Amazon EMR
Management Guide

Control Network Traffic with Security Groups

Security groups act as virtual firewalls for EC2 instances in your cluster to control inbound and outbound traffic. Each security group has a set of rules that control inbound traffic, and a separate set of rules to control outbound traffic. For more information, see Amazon EC2 Security Groups for Linux Instances.

You use two classes of security groups with Amazon EMR: Amazon EMR-managed security groups and additional security groups.

Every cluster has managed security groups associated with it. You can use the default managed security groups, or specify custom managed security groups. Either way, Amazon EMR automatically adds rules to managed security groups that a cluster needs to communicate between cluster instances and AWS services.

Additional security groups are optional. You can specify them in addition to managed security groups to tailor access to cluster instances. Additional security groups contain only rules that you define. Amazon EMR does not modify them.

The rules that Amazon EMR creates in managed security groups only allow the cluster to communicate among internal components. To allow users and applications to access a cluster from outside the cluster, you can edit rules in managed security groups, you can create additional security groups with additional rules, or do both.

For example, to allow a trusted client to connect to the master node using SSH, you must create an inbound rule associated with the master instance that allows SSH (Port 22) from the client. You can add this rule to the managed security group for the master instance after the cluster is created, or you can add it to an additional security group that you specify when you create the cluster.

You can specify security groups only when you create a cluster. They can't be added to a cluster or cluster instances while a cluster is running, but you can edit, add, and remove rules from existing security groups. The rules take effect as soon as you save them.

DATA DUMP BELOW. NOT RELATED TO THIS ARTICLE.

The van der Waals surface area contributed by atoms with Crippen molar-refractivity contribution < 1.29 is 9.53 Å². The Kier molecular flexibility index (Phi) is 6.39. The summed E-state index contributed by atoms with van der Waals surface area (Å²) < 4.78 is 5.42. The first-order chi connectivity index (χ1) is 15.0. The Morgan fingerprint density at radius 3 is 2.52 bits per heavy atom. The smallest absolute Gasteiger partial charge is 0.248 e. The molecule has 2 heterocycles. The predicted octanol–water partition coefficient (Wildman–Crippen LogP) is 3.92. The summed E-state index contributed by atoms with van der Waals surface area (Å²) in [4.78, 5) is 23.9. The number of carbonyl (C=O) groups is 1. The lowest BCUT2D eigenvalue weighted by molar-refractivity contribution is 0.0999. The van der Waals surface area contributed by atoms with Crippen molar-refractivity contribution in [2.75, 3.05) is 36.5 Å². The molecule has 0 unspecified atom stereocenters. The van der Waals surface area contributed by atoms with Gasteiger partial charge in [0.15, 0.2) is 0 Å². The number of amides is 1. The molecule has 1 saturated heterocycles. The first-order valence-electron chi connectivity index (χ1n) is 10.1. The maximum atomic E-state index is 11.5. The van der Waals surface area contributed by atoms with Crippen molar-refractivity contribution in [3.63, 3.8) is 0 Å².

Security groups are restrictive by default. Unless a rule is added that allows traffic, the traffic is rejected. If there is more than one rule that applies to the same traffic and the same source, the most permissive rule applies. For example, if you have a rule that allows SSH from IP address 192.0.2.12/32, and another rule that allows access to all TCP traffic from the range 192.0.2.0/24, the rule that allows all TCP traffic from the range that includes 192.0.2.12 takes precedence. In this case, the client at 192.0.2.12 might have more access than you intended.

Important

Use caution when you edit security group rules. Be sure to add rules that only allow traffic from trusted clients for the protocols and ports that are required. We do not recommend any inbound rules that allow traffic from 0.0.0.0/0, which opens your cluster to that traffic from any client on the internet.

In addition, editing rules in managed security groups may have unintended consequences. You may inadvertently block the traffic required for clusters to function properly and cause errors because nodes are unreachable. Carefully plan and test security group configurations before implementation.